29 June 2008 |

Crop Rotation in the Vegetable Garden

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Rotating crops is very important even in a small vegetable garden.  The point is to avoid planting the same plants or plants in the same family in the same spot year after year.  This is beneficial to the garden in several ways.  Crop rotation is used to maintain soil nutrient levels, discourage disease caused by nematodes, and to avoid providing the same plant over and over to insects that feed on a certain type of vegetable.

The best way to keep track of your crop rotation plan is to make a map of your garden each year and each season.  This can easily be kept for many years in a small notebook.  Nothing fancy is needed, just a simple map to keep track of what has planted in each row season after season.  Keeping a notebook will also help you to remember the varieties of vegetables you've planted each season.  It also gives you a place to jot down notes in the margin about what worked best and worst in the last season.

A good garden map will also give you an opportunity to try different planting methods, such as companion planting or the scatter technique that some organic gardeners use.  Many organic gardners scatter a type of vegetable all over the garden instead of planting in a row.  In a larger garden this may make the insects work harder to find a particular type of vegetable thus ensuring that some plants are not damaged as much as others.

Depending on the size of your garden a crop in a particular family should never be planted in the same area within 3-6 years.  So if you have a small garden, plants in the cucumber/gourd family should not be replanted in the same row until the 4th year.  If your garden is larger and you have more space then it can be even more beneficial to extend the rotation to the 6th year.  Experienced gardeners not only rotate crops in their garden but most include cover crops to provide soil with organic matter, nitrogen and to keep erosion to a minimum.  These crops are usually clovers, alfalfa, ryegrass, oats or other legumes that can be turned under after growing for a few months.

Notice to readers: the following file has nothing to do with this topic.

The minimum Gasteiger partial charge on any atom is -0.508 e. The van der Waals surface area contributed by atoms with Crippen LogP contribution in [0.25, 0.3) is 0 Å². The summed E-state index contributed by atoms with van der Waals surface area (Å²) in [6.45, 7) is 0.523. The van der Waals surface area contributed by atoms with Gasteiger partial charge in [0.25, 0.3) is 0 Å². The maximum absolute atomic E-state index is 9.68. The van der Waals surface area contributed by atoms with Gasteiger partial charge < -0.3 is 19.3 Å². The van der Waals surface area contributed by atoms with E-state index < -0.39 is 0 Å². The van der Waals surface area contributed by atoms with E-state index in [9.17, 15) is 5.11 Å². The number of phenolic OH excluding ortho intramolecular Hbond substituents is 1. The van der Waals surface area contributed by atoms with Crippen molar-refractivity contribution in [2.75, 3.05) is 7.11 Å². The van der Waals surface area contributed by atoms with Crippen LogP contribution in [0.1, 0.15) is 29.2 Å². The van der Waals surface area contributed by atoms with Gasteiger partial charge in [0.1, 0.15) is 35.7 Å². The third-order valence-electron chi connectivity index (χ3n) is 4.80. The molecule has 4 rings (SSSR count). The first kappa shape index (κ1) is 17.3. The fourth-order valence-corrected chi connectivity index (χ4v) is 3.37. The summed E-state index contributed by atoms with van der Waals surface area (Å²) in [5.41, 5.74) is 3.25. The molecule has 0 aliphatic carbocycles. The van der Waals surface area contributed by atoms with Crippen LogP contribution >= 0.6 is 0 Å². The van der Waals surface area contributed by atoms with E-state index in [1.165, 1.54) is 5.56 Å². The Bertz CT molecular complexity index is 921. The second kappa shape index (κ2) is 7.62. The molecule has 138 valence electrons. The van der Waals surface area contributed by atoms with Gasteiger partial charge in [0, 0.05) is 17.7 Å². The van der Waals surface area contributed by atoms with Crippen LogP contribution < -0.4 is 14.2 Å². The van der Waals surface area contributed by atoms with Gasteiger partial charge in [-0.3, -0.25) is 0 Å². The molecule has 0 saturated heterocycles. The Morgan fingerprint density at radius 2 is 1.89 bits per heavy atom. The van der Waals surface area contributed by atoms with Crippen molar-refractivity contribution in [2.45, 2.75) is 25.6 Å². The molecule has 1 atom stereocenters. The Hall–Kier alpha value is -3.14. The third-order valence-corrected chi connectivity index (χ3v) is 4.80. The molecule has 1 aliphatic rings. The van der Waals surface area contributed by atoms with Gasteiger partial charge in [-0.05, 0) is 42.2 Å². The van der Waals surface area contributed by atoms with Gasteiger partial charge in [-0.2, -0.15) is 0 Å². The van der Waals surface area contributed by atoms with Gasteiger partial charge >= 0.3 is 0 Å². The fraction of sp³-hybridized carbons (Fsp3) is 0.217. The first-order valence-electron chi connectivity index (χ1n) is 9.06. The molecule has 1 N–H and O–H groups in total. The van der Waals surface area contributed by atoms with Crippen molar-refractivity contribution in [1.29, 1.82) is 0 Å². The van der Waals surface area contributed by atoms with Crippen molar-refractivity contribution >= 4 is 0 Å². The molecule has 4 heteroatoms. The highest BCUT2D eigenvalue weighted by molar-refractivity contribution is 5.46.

Following is a short plant list, although not comprehensive, it should give any gardener an example of common plants in the same family and give you a good start in beginning a crop rotation plan.:

Apiaceae- The parsley and carrot family.  Includes carrots, celery, dill, parsley and parsnips.

Asteraceae- The sunflower and daisy family.  Includes artichokes, dandelions, lettuces and endives.

Brassicaceae- The mustard and cabbage family. Includes arugula, broccoli, cabbage, cauliflower, collards, kohlrabi, mustards and radishes.

Cucurbitaceae- The cucumber and gourd family.  Includes squash, cucumbers, gourds, melons, and pumpkins.

Fabaceae- The legume family.  Includes beans, peas, peanuts, soybeans, lima beans, and sugar peas.

Liliaceae- The lily family.  Includes asparagus, garlic, onions, shallots and leeks.

Solanaceae- The nightshade family.  Includes eggplants, tomatoes, peppers, potatoes and tomatillos.

Read 4439 times Last modified on Thursday, 15 September 2011 23:53